Off Broadway Reviews
The play centers around café owner Sandra Jones (Neshat), who is recently separated from her husband of thirteen years (and they had been together for seven years before that). When Sandra learns that her dear friend Ethan, a gay man and composer in his early thirties, has not returned from a short vacation in Puerto Vallarta, she books a flight to Mexico while in a drunken stupor. Initially, she's not sure what she's doing there. She says, "The first day in Puerto Vallarta my thoughts run the gamut from worrying Ethan has had a drug relapse, he's been kidnapped, gay bashed, is injured somewhere, oh Lord, the thought of someone hurting him; to thinking, maybe he'd planned this."
During her trip, she meets a handsome and charming thirty-three-year-old Italian-Irish-American, who tells her he is a student in Mexico City. A passionate love affair ensues, and Sandra is soon shuttling back and forth between the U.S. and Mexico. No spoilers will be revealed here, but based on the set-up, it will not come as any surprise to know that Sandra's life will be in grave danger as she pursues her friend's disappearance.
Under Leigh Silverman's straightforward direction, Neshat is a resourceful storyteller, and she efficiently portrays the many different characters in the tale. She remains seated through most of the 80-minute show, but with a shift in her posture, she indicates a change in locale, and with changes in her accent, she conveys an assemblage of individuals that includes an eccentric southern acquaintance, revengeful husband, well-meaning co-worker, a hot-blooded lover, and several more. Neshat is one of New York's busiest artists, and in the past year alone, she has given impressive performances in Selling Kabul, English, and Wish You Were Here. Sandra is yet another notable achievement.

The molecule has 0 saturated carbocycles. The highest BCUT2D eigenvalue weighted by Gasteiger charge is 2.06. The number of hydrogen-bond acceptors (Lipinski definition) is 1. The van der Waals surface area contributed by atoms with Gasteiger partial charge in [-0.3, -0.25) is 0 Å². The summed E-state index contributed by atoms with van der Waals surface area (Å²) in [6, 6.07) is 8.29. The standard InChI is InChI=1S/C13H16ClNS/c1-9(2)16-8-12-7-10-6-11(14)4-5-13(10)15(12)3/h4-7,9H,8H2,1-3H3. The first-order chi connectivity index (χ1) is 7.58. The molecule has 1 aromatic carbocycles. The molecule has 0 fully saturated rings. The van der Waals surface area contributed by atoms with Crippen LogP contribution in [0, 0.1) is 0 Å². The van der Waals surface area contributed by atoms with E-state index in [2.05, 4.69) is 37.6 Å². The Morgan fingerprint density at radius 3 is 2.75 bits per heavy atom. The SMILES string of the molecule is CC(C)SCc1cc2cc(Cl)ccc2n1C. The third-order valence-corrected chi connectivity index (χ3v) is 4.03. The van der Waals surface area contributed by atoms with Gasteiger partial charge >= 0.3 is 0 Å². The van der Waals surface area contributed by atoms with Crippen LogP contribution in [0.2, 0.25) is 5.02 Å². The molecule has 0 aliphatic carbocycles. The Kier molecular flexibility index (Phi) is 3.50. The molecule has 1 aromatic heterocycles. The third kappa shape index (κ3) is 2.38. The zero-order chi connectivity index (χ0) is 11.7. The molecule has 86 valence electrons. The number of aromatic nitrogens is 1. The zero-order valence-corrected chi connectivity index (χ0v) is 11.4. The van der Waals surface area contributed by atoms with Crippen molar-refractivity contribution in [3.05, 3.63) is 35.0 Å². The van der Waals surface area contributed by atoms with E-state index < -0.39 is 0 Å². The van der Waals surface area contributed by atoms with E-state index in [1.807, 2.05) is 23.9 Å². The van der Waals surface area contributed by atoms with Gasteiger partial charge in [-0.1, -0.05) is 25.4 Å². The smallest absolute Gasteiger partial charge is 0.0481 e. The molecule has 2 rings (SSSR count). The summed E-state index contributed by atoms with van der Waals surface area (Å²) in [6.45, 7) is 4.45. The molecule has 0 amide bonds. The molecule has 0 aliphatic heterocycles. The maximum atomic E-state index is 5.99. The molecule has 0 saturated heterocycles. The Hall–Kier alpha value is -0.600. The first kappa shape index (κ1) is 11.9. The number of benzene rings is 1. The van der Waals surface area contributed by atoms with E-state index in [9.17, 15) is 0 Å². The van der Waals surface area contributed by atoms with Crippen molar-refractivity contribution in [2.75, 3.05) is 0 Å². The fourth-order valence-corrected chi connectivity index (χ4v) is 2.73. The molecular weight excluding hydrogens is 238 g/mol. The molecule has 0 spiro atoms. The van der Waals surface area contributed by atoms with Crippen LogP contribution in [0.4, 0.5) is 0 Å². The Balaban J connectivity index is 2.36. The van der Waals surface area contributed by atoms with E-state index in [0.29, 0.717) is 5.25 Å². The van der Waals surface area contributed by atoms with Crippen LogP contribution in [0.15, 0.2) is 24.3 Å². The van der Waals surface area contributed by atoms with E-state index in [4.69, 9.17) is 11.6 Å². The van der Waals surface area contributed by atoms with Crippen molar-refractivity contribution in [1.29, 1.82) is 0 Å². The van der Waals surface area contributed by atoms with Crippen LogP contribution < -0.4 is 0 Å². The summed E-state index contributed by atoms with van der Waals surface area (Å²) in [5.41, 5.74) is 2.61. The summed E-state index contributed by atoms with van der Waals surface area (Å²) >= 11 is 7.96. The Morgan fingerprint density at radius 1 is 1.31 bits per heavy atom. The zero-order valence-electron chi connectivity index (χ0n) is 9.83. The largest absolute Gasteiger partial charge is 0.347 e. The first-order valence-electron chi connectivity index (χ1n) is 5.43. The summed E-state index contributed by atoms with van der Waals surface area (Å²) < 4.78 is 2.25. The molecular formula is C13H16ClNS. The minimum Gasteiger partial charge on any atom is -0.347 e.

Cale's play benefits from spare and outstanding design elements. Rachel Hauck's set consists of a single living room chair set between two standalone walls with a fading, papered backdrop. The set suggests Sandra's emptied apartment, but as her plight becomes more and more dire, the walls seem to be closing in on her.
Thom Weaver's lighting and Kathy Ruvuna's sound evocatively capture the atmospheric moods of the places in which Sarah's story traverses. (Linda Cho's costume contribution, a stylish orange dress, causes occasional awkwardness in some of Neshat's chair choreography.) Matthew Dean Marsh's music, which represents Ethan's compositions, is haunting and lovely.
Taken all together, however, the play is not nearly as gripping as one would expect based on Cale's previous work. Sandra is something of a cross between Shirley Valentine in its depiction of a middle-aged woman's sexual reawakening, and Wait Until Dark with the rising suspense of a woman in mortal peril. The plot, though, relies on conventional and overused elements of stage mysteries, such as farfetched coincidences, accidental slips of the tongue, and alcohol-induced confessions. As a result, whereas thrillers typically climax with gasps and edge-of-the-seat tension, Sandra ends with incredulousness and some disappointment.